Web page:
A Hand-book of the Engrafted Words of the English Language: Embracing the Choice on the Basis of the Hand-book of the Anglo-Saxon Root-words : in Three Parts

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D. Appleton, 1857 - English language - 355 pages
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Page 35 - The consonants are, 6, c, d, f, g, h, j, k, I, m, n, p, q, r, s, t, v, x, z, and w and y beginning a word or syllable.
Page vi - possesses a power of expression such as was never, perhaps, attained by any human tongue. Its altogether intellectual and singularly happy foundation and development has arisen from a surprising alliance between the two noblest languages of antiquity — the German and the Romanesque— the relation of which to each other is well known to be such that the former supplies the material foundation, the latter the abstract notions. Yes, truly, the English language may with good reason call itself a universal...
Page 97 - Rule II. The final consonant of a monosyllable, if preceded by a single vowel, is doubled before a suffix beginning with a vowel ; as, hat, hatter.
Page 35 - These are called consonants ; as, b, c, d, f, g, h, j, k, I, m, n, p, q, r, s, t, v, w, x, z.
Page 109 - England that we now send our calicoep and muslins to India and the east ; yet the words give standing witness that we once imported them thence ; for "calico" is from Calicut, and "muslin" from Moussul, a city in Asiatic Turkey.
Page 39 - There are as many syllables in a word as there are distinct vowel sounds ; as, man, hu-man-i-ty.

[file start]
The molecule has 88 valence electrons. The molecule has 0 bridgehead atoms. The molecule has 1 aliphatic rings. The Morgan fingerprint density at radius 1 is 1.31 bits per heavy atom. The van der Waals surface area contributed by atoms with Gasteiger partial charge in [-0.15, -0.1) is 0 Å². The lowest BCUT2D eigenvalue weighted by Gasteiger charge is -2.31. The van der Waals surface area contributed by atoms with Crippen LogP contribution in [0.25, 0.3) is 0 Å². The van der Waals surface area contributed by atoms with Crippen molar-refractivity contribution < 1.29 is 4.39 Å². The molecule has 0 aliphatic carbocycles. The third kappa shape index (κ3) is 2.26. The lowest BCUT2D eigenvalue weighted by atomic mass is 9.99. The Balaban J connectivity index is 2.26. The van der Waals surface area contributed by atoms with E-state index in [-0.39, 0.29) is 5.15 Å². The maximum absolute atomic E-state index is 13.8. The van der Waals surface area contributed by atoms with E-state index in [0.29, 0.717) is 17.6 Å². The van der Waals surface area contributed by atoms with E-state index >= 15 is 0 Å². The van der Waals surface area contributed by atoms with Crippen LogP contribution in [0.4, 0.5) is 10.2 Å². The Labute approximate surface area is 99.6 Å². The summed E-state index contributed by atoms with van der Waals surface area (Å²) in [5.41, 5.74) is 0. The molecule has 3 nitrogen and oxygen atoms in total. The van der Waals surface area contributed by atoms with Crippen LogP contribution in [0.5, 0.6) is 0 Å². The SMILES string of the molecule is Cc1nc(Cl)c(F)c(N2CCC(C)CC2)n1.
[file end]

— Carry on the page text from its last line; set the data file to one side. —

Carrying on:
Page 109 - Corinth — the guinea, that it was originally coined of gold brought from the African coast so called — camlet that it was woven, at least in' part, of camels' hair. Such lias been the manufacturing progress of England that we now send our calicoes and muslins to India and the East; yet the words give standing witness that we once imported them thence; for calico is from Calicut, and muslin from Moussul, a city in Asiatic Turkey.1
Page v - It possesses, through its abundance of free medial tones, which may be learned indeed, but which no rules can teach, the power of expression such as never perhaps was attained by any human tongue. Its altogether intellectual and singularly happy foundation and development...
Page 97 - Iv. Words ending in er or or, often reject the e or o before a suffix commencing with a vowel ; as, victor, victrix. Words ending in le, preceded by a consonant, reject these letters before the suffix, ly ; as, idle, idly.
Page vi - English people, to rule, in future times, in a still greater degree, in all the corners of the earth. In richness, sound reason, and flexibility, no modern tongue can be compared with it — not even the German, which must shake off many a weakness before it can enter the lists with the English.

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